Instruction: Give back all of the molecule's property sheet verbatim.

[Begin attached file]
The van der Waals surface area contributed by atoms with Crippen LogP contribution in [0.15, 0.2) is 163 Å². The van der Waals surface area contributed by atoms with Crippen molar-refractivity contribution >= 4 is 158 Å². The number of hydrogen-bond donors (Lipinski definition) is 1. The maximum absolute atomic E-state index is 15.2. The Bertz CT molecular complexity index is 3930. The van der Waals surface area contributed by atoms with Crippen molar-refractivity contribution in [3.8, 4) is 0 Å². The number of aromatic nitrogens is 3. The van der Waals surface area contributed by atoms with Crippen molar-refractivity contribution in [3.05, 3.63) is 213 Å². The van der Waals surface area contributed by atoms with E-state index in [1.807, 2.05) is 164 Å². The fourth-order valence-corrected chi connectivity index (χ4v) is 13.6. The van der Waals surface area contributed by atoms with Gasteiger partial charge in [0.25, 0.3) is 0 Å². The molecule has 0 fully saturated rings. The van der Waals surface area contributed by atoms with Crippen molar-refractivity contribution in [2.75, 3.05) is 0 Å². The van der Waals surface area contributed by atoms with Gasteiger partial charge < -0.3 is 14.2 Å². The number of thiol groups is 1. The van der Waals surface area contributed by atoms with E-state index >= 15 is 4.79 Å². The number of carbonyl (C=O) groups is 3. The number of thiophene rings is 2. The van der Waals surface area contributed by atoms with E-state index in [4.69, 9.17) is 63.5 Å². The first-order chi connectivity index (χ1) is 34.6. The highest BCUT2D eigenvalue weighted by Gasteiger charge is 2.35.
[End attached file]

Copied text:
The van der Waals surface area contributed by atoms with Crippen LogP contribution in [0.15, 0.2) is 163 Å². The van der Waals surface area contributed by atoms with Crippen molar-refractivity contribution >= 4 is 158 Å². The number of hydrogen-bond donors (Lipinski definition) is 1. The maximum absolute atomic E-state index is 15.2. The Bertz CT molecular complexity index is 3930. The van der Waals surface area contributed by atoms with Crippen molar-refractivity contribution in [3.8, 4) is 0 Å². The number of aromatic nitrogens is 3. The van der Waals surface area contributed by atoms with Crippen molar-refractivity contribution in [3.05, 3.63) is 213 Å². The van der Waals surface area contributed by atoms with E-state index in [1.807, 2.05) is 164 Å². The fourth-order valence-corrected chi connectivity index (χ4v) is 13.6. The van der Waals surface area contributed by atoms with Gasteiger partial charge in [0.25, 0.3) is 0 Å². The molecule has 0 fully saturated rings. The van der Waals surface area contributed by atoms with Crippen molar-refractivity contribution in [2.75, 3.05) is 0 Å². The van der Waals surface area contributed by atoms with Gasteiger partial charge < -0.3 is 14.2 Å². The number of thiol groups is 1. The van der Waals surface area contributed by atoms with E-state index >= 15 is 4.79 Å². The number of carbonyl (C=O) groups is 3. The number of thiophene rings is 2. The van der Waals surface area contributed by atoms with E-state index in [4.69, 9.17) is 63.5 Å². The first-order chi connectivity index (χ1) is 34.6. The highest BCUT2D eigenvalue weighted by Gasteiger charge is 2.35.